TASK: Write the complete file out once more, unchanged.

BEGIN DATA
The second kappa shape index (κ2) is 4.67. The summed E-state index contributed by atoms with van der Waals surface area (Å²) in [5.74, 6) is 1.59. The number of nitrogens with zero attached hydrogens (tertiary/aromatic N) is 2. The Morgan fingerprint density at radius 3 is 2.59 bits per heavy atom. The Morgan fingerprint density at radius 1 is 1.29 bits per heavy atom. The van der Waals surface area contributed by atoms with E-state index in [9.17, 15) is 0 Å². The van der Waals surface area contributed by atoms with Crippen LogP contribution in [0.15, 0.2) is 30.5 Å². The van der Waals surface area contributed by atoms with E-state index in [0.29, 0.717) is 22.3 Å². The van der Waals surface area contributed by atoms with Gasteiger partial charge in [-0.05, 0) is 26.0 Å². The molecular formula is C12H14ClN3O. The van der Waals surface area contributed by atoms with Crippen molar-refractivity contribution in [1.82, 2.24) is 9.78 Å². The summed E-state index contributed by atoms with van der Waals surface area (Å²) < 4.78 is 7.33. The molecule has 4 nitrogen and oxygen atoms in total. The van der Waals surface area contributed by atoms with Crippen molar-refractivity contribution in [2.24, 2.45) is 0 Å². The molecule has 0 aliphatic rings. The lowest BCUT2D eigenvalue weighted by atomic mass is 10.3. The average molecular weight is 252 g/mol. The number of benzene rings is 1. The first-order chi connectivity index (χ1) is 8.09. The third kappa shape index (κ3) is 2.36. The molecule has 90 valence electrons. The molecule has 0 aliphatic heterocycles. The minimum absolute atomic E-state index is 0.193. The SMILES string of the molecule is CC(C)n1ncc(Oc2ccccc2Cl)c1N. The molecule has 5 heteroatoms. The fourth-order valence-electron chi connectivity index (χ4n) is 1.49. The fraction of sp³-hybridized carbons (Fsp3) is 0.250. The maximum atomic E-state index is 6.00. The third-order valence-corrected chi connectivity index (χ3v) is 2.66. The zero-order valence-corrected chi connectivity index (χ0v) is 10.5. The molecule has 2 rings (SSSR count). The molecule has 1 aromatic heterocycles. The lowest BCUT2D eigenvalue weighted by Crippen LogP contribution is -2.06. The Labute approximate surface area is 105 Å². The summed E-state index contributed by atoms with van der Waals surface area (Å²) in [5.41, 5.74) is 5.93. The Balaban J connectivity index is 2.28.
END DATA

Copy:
The second kappa shape index (κ2) is 4.67. The summed E-state index contributed by atoms with van der Waals surface area (Å²) in [5.74, 6) is 1.59. The number of nitrogens with zero attached hydrogens (tertiary/aromatic N) is 2. The Morgan fingerprint density at radius 3 is 2.59 bits per heavy atom. The Morgan fingerprint density at radius 1 is 1.29 bits per heavy atom. The van der Waals surface area contributed by atoms with E-state index in [9.17, 15) is 0 Å². The van der Waals surface area contributed by atoms with Crippen LogP contribution in [0.15, 0.2) is 30.5 Å². The van der Waals surface area contributed by atoms with E-state index in [0.29, 0.717) is 22.3 Å². The van der Waals surface area contributed by atoms with Gasteiger partial charge in [-0.05, 0) is 26.0 Å². The molecular formula is C12H14ClN3O. The van der Waals surface area contributed by atoms with Crippen molar-refractivity contribution in [1.82, 2.24) is 9.78 Å². The summed E-state index contributed by atoms with van der Waals surface area (Å²) < 4.78 is 7.33. The molecule has 4 nitrogen and oxygen atoms in total. The van der Waals surface area contributed by atoms with Crippen molar-refractivity contribution in [2.24, 2.45) is 0 Å². The molecule has 0 aliphatic rings. The lowest BCUT2D eigenvalue weighted by atomic mass is 10.3. The average molecular weight is 252 g/mol. The number of benzene rings is 1. The first-order chi connectivity index (χ1) is 8.09. The third kappa shape index (κ3) is 2.36. The molecule has 90 valence electrons. The molecule has 0 aliphatic heterocycles. The minimum absolute atomic E-state index is 0.193. The SMILES string of the molecule is CC(C)n1ncc(Oc2ccccc2Cl)c1N. The molecule has 5 heteroatoms. The fourth-order valence-electron chi connectivity index (χ4n) is 1.49. The fraction of sp³-hybridized carbons (Fsp3) is 0.250. The maximum atomic E-state index is 6.00. The third-order valence-corrected chi connectivity index (χ3v) is 2.66. The zero-order valence-corrected chi connectivity index (χ0v) is 10.5. The molecule has 2 rings (SSSR count). The molecule has 1 aromatic heterocycles. The lowest BCUT2D eigenvalue weighted by Crippen LogP contribution is -2.06. The Labute approximate surface area is 105 Å². The summed E-state index contributed by atoms with van der Waals surface area (Å²) in [5.41, 5.74) is 5.93. The Balaban J connectivity index is 2.28.